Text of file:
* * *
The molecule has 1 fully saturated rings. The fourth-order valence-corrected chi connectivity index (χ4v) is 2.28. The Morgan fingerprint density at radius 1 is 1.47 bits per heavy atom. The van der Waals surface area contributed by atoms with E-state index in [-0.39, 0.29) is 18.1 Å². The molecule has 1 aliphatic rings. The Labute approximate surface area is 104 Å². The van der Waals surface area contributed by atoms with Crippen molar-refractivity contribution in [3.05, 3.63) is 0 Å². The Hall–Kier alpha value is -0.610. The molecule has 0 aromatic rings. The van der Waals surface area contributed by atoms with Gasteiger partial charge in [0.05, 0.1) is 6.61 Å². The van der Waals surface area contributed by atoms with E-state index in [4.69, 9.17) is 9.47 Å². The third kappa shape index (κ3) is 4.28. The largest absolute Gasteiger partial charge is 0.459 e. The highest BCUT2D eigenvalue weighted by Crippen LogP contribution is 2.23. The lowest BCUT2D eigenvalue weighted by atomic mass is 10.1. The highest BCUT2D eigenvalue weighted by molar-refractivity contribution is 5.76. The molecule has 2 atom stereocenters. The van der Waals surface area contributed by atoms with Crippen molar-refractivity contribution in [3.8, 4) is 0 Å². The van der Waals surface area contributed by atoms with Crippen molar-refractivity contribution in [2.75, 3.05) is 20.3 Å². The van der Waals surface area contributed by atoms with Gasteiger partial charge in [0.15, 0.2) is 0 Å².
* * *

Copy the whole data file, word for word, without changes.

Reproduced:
The molecule has 1 fully saturated rings. The fourth-order valence-corrected chi connectivity index (χ4v) is 2.28. The Morgan fingerprint density at radius 1 is 1.47 bits per heavy atom. The van der Waals surface area contributed by atoms with E-state index in [-0.39, 0.29) is 18.1 Å². The molecule has 1 aliphatic rings. The Labute approximate surface area is 104 Å². The van der Waals surface area contributed by atoms with Crippen molar-refractivity contribution in [3.05, 3.63) is 0 Å². The Hall–Kier alpha value is -0.610. The molecule has 0 aromatic rings. The van der Waals surface area contributed by atoms with Gasteiger partial charge in [0.05, 0.1) is 6.61 Å². The van der Waals surface area contributed by atoms with E-state index in [4.69, 9.17) is 9.47 Å². The third kappa shape index (κ3) is 4.28. The largest absolute Gasteiger partial charge is 0.459 e. The highest BCUT2D eigenvalue weighted by Crippen LogP contribution is 2.23. The lowest BCUT2D eigenvalue weighted by atomic mass is 10.1. The highest BCUT2D eigenvalue weighted by molar-refractivity contribution is 5.76. The molecule has 2 atom stereocenters. The van der Waals surface area contributed by atoms with Crippen molar-refractivity contribution in [3.8, 4) is 0 Å². The van der Waals surface area contributed by atoms with Crippen molar-refractivity contribution in [2.75, 3.05) is 20.3 Å². The van der Waals surface area contributed by atoms with Gasteiger partial charge in [0.15, 0.2) is 0 Å².